Ishag will receive the Principal Prince Claus Award on 4 December 2019 in Amsterdam. The Prince Claus Awards Committee writes in its report that Ishag is honoured “for her original, vibrant and haunting artworks…her revolutionary intellectual challenge to the established artistic paradigm…her support and empowerment of women, leading the expansion of women’s roles…her immense contribution to Sudanese artistic education…[and] for her integrity and ongoing dedication to innovative aesthetic thought…despite the repressive context and succession of crises in Sudan from the 1960s onward.” 

About the curators: Sheikha Hoor Al Qasimi is President and founding Director of Sharjah Art Foundation (SAF). She received her BFA from the Slade School of Fine Art in London (2002) has a diploma in painting from the Royal Academy of Arts in London (2005) and an MA in curating contemporary art from the Royal College of Art in London (2008). She is a practicing artist and curator, who established Sharjah Art Foundation in 2009 as a catalyst and advocate for the regional and international role of art in Sharjah, UAE. During its 10 year history, Al Qasimi has expanded the scope of Sharjah Foundation to include major exhibitions that have toured internationally, artist and curator residencies in visual art, film and music, commissions and production grants for emerging artists, and a wide range of educational programming in Sharjah for children and adults. In 2003, Al Qasimi co-curated Sharjah Biennial 6, and has since continued as Biennial Director. Al Qasimi serves on numerous boards internationally and currently serves as a member of the Prince Claus Awards Committee.

Dr. Salah M. Hassan is an art historian, art critic and curator. He is the Goldwin Smith Professor of African and African Diaspora Art History and Visual Culture in the Africana Studies and Research Center and the Department of the History of Art and Visual Studies, Cornell University. He is also Director of the Institute for Comparative Modernities (ICM) at Cornell University. He currently serves as Director of The Africa Institute, a newly established research and a think tank with a postgraduate   studies program in African and African Diaspora studies based in Sharjah, UAE. He has authored, edited and co-edited a number of books including Ibrahim El Salahi; A Visionary Modernist (2013), and articles in several journals and other publications. He is founding editor of Nka: Journal of Contemporary African Art (Duke University Press). He also serves as a member of the editorial advisory board of Atlantica and the Journal of Curatorial Studies. Hassan has been the recipient of numerous grants from Sharjah Art Foundation, Ford and Rockefeller Foundations, and Prince Claus Fund, among others. He has curated or co-curated numerous international exhibitions, including Three Crossings: Ibrahim El Salahi, Stanley Brouwn, David Hammons organised by the Prince Claus Fund and held in three venues in Amsterdam in 2017-2018.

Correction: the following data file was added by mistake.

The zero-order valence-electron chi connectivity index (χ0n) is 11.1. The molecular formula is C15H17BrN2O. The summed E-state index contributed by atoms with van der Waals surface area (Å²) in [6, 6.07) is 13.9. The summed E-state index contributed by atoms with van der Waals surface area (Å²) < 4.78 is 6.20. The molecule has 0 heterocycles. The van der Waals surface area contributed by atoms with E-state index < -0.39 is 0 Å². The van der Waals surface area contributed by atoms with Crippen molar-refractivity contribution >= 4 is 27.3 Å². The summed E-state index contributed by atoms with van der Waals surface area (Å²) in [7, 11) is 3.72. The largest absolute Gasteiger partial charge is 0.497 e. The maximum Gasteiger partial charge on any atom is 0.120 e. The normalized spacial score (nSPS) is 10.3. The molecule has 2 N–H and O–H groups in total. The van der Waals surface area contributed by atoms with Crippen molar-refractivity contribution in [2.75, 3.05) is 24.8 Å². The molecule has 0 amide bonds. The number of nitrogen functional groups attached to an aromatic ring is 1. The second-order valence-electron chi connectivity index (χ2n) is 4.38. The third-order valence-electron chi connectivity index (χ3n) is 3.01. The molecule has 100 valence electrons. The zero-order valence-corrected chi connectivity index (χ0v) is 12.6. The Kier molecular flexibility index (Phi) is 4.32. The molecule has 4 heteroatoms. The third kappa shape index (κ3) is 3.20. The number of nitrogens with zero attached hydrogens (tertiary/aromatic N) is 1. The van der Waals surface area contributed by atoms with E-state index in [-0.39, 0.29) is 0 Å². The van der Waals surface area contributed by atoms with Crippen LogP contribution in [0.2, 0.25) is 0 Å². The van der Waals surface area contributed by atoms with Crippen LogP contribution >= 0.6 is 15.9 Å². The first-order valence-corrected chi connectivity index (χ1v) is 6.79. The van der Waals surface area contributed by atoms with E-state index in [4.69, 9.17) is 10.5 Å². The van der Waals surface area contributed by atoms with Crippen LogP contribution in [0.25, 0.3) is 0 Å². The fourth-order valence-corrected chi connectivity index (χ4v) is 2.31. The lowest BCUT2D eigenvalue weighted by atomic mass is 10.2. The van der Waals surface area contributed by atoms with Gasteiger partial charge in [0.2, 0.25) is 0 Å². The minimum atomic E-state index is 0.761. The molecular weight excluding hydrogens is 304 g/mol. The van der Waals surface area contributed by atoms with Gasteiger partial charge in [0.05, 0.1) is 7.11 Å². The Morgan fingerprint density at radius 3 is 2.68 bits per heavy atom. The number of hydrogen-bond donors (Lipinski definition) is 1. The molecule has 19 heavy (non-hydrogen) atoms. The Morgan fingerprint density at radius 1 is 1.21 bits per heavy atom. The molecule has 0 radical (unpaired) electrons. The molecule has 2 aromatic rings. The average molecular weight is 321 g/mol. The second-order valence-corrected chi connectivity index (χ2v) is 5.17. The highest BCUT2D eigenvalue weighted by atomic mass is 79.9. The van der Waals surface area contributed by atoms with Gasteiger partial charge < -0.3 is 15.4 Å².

About the Prince Claus Fund: The Prince Claus Fund for Culture and Development supports, connects and celebrates artists and cultural practitioners where cultural expression is under pressure. The Fund stands firm with those who create, who believe in the transformative power of culture, who advance new ideas and develop new perspectives.

Acknowledgements: The Prince Claus Fund is supported by the Dutch Ministry of Foreign Affairs, the Dutch Postcode Lottery and private companies and individuals.  The majority of works featured in this exhibition were generously provided on loan from the Sharjah Art Foundation’s collection.

The Prince Claus Fund would like to thank the following contributors for helping make this exhibition possible: the Sharjah Art Foundation, Lina Haggar and the Haggar Foundation, DaL Group Company Ltd-Sudan, the Barjeel Foundation, the Jordan National Gallery of Fine Arts, Elamin Osman, Issam Abdel Hafeiz, Samia Omar Osman, Osama Daoud Abdellatif, the Magdoub Rabbah Family, Salah Elmur, Fathi Osman, Amira Swar El Dahab, Nada Osman, Amir Daoud Abdellatif and Reem El Roubi.

Image credits in order:

  1. Kamala Ibrahim Ishag, Women in Cubes, 2015. Oil on canvas, 155 x 115 cm. From the collection of Samia Omer Osman. Courtesy of the Sharjah Art Foundation.
  2. Kamala Ibrahim Ishag, Four Faces of Eve, 2016, 104.5 x 104.5, Oil on canvas, Sharjah Art foundation Collection
  3. Kamala Ibrahim Ishag, Two Women (Eve and Eve), 2016, 190 x 205 cm, Oil on canvas, Courtesy of the artist
  4. Portrait Kamala Ibrahim Ishag, Khartoum 2019. Photo credit: Mohamed Noureldin

Nederlands hier